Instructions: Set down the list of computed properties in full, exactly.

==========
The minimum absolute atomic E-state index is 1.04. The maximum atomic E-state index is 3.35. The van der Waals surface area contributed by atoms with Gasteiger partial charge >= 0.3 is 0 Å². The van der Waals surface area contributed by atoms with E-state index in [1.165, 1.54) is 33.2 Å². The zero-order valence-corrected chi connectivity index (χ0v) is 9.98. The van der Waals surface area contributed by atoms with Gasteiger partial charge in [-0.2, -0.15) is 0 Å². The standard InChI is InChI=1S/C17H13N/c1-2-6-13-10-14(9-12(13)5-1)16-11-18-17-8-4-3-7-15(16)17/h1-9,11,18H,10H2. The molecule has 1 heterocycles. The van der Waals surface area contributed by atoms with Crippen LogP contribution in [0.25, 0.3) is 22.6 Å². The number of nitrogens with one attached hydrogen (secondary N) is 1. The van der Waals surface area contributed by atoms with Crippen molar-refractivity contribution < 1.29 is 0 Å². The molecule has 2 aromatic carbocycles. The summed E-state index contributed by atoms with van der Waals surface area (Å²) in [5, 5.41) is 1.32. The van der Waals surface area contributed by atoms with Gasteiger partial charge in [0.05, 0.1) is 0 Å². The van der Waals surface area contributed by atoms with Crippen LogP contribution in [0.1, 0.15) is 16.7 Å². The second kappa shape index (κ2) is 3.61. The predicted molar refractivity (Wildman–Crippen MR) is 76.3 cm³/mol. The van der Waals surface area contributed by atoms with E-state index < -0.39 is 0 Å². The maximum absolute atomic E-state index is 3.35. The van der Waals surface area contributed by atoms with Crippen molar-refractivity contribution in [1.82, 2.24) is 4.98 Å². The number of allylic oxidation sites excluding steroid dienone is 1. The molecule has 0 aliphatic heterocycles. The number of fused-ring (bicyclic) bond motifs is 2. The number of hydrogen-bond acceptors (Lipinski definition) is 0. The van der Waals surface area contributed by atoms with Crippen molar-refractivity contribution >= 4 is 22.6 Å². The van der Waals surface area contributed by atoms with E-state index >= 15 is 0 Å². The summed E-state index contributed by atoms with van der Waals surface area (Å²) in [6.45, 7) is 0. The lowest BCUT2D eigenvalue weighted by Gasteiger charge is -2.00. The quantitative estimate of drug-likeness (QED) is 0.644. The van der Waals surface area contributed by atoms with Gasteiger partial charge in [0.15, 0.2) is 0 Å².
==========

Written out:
The minimum absolute atomic E-state index is 1.04. The maximum atomic E-state index is 3.35. The van der Waals surface area contributed by atoms with Gasteiger partial charge >= 0.3 is 0 Å². The van der Waals surface area contributed by atoms with E-state index in [1.165, 1.54) is 33.2 Å². The zero-order valence-corrected chi connectivity index (χ0v) is 9.98. The van der Waals surface area contributed by atoms with Gasteiger partial charge in [-0.2, -0.15) is 0 Å². The standard InChI is InChI=1S/C17H13N/c1-2-6-13-10-14(9-12(13)5-1)16-11-18-17-8-4-3-7-15(16)17/h1-9,11,18H,10H2. The molecule has 1 heterocycles. The van der Waals surface area contributed by atoms with Crippen LogP contribution in [0.25, 0.3) is 22.6 Å². The number of nitrogens with one attached hydrogen (secondary N) is 1. The van der Waals surface area contributed by atoms with Crippen molar-refractivity contribution < 1.29 is 0 Å². The molecule has 2 aromatic carbocycles. The summed E-state index contributed by atoms with van der Waals surface area (Å²) in [5, 5.41) is 1.32. The van der Waals surface area contributed by atoms with Gasteiger partial charge in [0.05, 0.1) is 0 Å². The van der Waals surface area contributed by atoms with Crippen LogP contribution in [0.1, 0.15) is 16.7 Å². The second kappa shape index (κ2) is 3.61. The predicted molar refractivity (Wildman–Crippen MR) is 76.3 cm³/mol. The van der Waals surface area contributed by atoms with E-state index < -0.39 is 0 Å². The maximum absolute atomic E-state index is 3.35. The van der Waals surface area contributed by atoms with Crippen molar-refractivity contribution in [1.82, 2.24) is 4.98 Å². The number of allylic oxidation sites excluding steroid dienone is 1. The molecule has 0 aliphatic heterocycles. The number of fused-ring (bicyclic) bond motifs is 2. The number of hydrogen-bond acceptors (Lipinski definition) is 0. The van der Waals surface area contributed by atoms with Crippen molar-refractivity contribution >= 4 is 22.6 Å². The van der Waals surface area contributed by atoms with E-state index >= 15 is 0 Å². The summed E-state index contributed by atoms with van der Waals surface area (Å²) in [6.45, 7) is 0. The lowest BCUT2D eigenvalue weighted by Gasteiger charge is -2.00. The quantitative estimate of drug-likeness (QED) is 0.644. The van der Waals surface area contributed by atoms with Gasteiger partial charge in [0.15, 0.2) is 0 Å².